Chicago Cubs: Lance Lynn makes sense for the Cubs in 2018
Right-hander Lance Lynn makes a lot of sense for the Chicago Cubs in 2018 and beyond. Will he be a Theo Epstein target come this winter?
By now, most Chicago Cubs’ fans know the state of the starting pitching in 2018. As things stand right now, the Cubs are set to lose both Jake Arrieta and John Lackey to free agency following the 2017 season. For that reason, possible replacements for Arrieta and Lackey are no doubt being considered by the Cubs’ front office.
One name that is likely floating around as a possible replacement is Sunday’s starter for the Cardinals, Lance Lynn. Even though Lynn struggled against the Cubs at Wrigley Field on Sunday (four innings, three earned runs, four walks and five strikeouts), the 30-year-old is having a solid 2017 season.
In 31 starts, Lynn has amassed an ERA of 3.09. To go along with that, Lynn has 11 wins, 147 strikeouts and a .212 batting average against.
Lynn has a track record of success
Looking at Lynn’s numbers prior to the 2017 season, one can see a pitcher that has built a solid big league career and may be on the verge of having a break-out season.
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Lynn became a full-time starter in 2012 when he started 29 of the 35 games he appeared in. That season, Lynn went 18-7 with a 3.78 ERA and 180 strikeouts in 176 innings pitched. For his efforts, Lynn was voted to represent the National League in the All-Star Game, his first and only appearance thus far in his career.
Over the next three seasons, Lynn proved to be a solid and reliable starting pitcher. From 2013 to 2015, Lynn made 97 starts or an average of 32 per season. Of those starts, Lynn won 42 of them and recorded a 3.25 ERA. In addition to that, Lynn collected 546 strikeouts in 580 2/3 innings pitched and logged an ERA+ of 115.
The only blip on Lynn’s record was the Tommy John surgery he underwent in 2016, which caused him to miss the entire season.
Post-Tommy John, Lynn seems to have bounced back
The concern following Tommy John surgery for most pitchers is whether they can return to their pre-injury form. Looking at Lynn’s numbers both before and after the surgery, there does not seem to be any drop-off.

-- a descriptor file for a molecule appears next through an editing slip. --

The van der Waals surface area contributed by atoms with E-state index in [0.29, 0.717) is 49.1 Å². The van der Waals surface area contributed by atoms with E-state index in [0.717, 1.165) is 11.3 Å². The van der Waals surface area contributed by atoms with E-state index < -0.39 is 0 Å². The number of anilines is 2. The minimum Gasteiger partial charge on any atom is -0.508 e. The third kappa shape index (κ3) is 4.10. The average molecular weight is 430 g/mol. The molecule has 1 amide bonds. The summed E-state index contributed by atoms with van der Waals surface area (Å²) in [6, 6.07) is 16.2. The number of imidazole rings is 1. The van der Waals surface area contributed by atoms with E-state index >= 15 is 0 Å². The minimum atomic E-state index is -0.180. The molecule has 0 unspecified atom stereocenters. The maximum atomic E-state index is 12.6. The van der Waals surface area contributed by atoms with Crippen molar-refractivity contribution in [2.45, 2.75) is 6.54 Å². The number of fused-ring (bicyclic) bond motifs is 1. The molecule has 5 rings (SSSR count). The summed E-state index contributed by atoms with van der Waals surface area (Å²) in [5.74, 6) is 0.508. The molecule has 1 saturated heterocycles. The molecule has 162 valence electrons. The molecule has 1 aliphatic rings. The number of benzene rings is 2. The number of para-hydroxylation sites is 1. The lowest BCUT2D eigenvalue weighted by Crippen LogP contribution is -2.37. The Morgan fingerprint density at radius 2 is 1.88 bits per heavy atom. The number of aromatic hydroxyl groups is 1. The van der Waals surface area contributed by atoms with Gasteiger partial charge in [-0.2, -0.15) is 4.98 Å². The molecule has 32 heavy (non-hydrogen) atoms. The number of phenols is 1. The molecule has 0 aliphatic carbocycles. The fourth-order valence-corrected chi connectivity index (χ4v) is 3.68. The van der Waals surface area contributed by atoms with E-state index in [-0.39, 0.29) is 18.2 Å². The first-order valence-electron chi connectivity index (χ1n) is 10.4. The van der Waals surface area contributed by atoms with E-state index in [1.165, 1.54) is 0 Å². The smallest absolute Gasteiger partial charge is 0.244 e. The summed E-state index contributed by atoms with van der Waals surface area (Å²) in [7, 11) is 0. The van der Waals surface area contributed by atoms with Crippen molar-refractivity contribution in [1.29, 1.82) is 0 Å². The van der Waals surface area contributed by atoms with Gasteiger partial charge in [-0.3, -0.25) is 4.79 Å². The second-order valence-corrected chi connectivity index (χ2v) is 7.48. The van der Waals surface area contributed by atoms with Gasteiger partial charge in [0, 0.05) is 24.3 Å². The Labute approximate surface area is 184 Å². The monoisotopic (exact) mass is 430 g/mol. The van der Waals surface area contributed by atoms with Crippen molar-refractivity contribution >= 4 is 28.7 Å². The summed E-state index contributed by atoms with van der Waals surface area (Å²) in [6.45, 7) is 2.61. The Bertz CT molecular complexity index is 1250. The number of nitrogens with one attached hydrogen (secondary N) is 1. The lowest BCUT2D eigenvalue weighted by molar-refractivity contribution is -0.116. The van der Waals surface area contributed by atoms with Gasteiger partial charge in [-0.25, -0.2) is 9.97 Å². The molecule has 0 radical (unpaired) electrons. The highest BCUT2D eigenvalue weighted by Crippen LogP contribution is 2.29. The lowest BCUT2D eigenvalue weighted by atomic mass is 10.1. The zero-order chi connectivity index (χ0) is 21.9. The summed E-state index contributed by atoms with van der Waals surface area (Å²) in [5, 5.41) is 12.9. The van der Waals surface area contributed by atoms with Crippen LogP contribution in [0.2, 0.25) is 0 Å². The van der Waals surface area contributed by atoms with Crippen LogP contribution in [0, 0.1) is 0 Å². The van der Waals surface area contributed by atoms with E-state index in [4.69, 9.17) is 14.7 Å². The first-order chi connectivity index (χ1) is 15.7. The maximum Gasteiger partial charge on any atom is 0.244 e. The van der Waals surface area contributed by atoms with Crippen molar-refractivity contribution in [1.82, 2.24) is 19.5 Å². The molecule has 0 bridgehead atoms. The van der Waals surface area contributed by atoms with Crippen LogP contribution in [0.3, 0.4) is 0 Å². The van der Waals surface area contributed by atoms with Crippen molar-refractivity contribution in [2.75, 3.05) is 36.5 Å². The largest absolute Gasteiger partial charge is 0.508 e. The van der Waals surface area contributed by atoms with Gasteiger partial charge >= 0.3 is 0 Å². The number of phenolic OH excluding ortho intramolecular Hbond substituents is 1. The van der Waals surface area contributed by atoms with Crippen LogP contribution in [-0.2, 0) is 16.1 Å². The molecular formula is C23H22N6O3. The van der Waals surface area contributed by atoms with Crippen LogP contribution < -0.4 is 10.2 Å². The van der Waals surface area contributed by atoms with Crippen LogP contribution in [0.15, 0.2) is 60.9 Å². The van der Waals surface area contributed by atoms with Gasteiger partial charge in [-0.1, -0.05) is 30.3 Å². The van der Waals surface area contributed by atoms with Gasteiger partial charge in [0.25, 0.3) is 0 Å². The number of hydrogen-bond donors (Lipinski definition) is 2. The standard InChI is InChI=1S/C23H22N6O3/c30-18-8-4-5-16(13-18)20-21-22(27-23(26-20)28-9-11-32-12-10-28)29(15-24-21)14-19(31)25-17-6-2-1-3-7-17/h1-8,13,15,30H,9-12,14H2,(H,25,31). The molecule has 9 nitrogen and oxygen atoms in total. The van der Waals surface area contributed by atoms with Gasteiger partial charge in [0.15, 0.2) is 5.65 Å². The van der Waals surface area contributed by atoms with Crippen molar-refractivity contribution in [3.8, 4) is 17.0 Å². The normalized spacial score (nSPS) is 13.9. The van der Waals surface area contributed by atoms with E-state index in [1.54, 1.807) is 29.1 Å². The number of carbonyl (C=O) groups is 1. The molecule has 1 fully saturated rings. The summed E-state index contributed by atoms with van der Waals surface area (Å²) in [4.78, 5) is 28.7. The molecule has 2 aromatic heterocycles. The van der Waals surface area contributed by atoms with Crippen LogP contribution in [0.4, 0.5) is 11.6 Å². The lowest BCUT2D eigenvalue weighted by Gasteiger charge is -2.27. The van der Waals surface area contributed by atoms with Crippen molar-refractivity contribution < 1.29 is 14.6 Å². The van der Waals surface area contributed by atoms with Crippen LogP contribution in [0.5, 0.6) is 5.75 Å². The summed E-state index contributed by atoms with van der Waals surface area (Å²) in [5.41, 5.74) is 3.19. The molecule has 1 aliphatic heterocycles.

Lynn’s best season, in terms of ERA+ came in 2014. That season, Lynn recorded a 15-10 record, 2.74 ERA and 181 strikeouts in 203 2/3 innings pitched. According to Fangraphs, Lynn held opponents to a batting of .235. In addition to that, Lynn left 78.1 percent of runners on base while recording a WHIP of 1.26.
So far this season, Lynn has improved upon those numbers. Currently, Lynn is holding opponents to a .212 batting average and leaving 81.7 percent of runners on base. All that is happening while Lynn’s WHIP sits at 1.16.
Looking deeper into Lynn’s numbers, one can see even more similarities between his 2014 season and his 2017 season. According to Fangraphs, in 2014 Lynn yielded line drives on 19.6% of the balls in play. This season, that number has dropped to 19.0%. In addition to that, Lynn is inducing ground balls at almost the exact rate this season compared to 2014. The only thing that could be concerning is the fact that Lynn is giving up more fly balls this season. Fangraphs tell us that Lynn is issuing 0.9 percent more fly balls this season compared to 2014 and 2.8 percent more than in 2015.
While the jump in fly balls is not a big deal, it is important to see Lynn bounce back the way he has since having Tommy John surgery last year.
Lynn could be exactly what the Cubs need
What the Cubs are looking for in replacements for Arrieta and Lackey are young, cheap starters who can be signed to long-term deals and provide solid starts for years to come. Lance Lynn seems to check all those boxes.
Yes, Lynn is 30-years-old, but because of his injury in 2016, he does not yet have 1,000 innings pitched in the big leagues. In addition to that, Lynn did not break into the major until age 24, meaning his arm may be fresher than most pitchers his age.
Lynn is on the last year of a three-year, $22 million deal that he signed in 2015. Because that contract was signed in an effort to buy out Lynn’s remaining arbitration years, the righty may have a steep price tag this winter. With a 3.30 career ERA and the ability to start 30-plus games every season, Lynn could demand $80-90 million. Of course, that money would only be shelled out if a five or six-year deal were agreed upon, something the Cubs may not be willing to do. Instead, a three or four-year deal worth $55-60 million would make more sense for Chicago.
It is very difficult to predict what could happen this winter. After trading for Jose Quintana, Justin Wilson and Alex Avila, the Cubs’ farm system is not deep enough to trade for another big name starter. It’s for that reason that the Cubs will have to open their checkbooks and sign a free agent this off-season.
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With Lynn posting yet another solid season, he could be wearing pinstripes this time next year.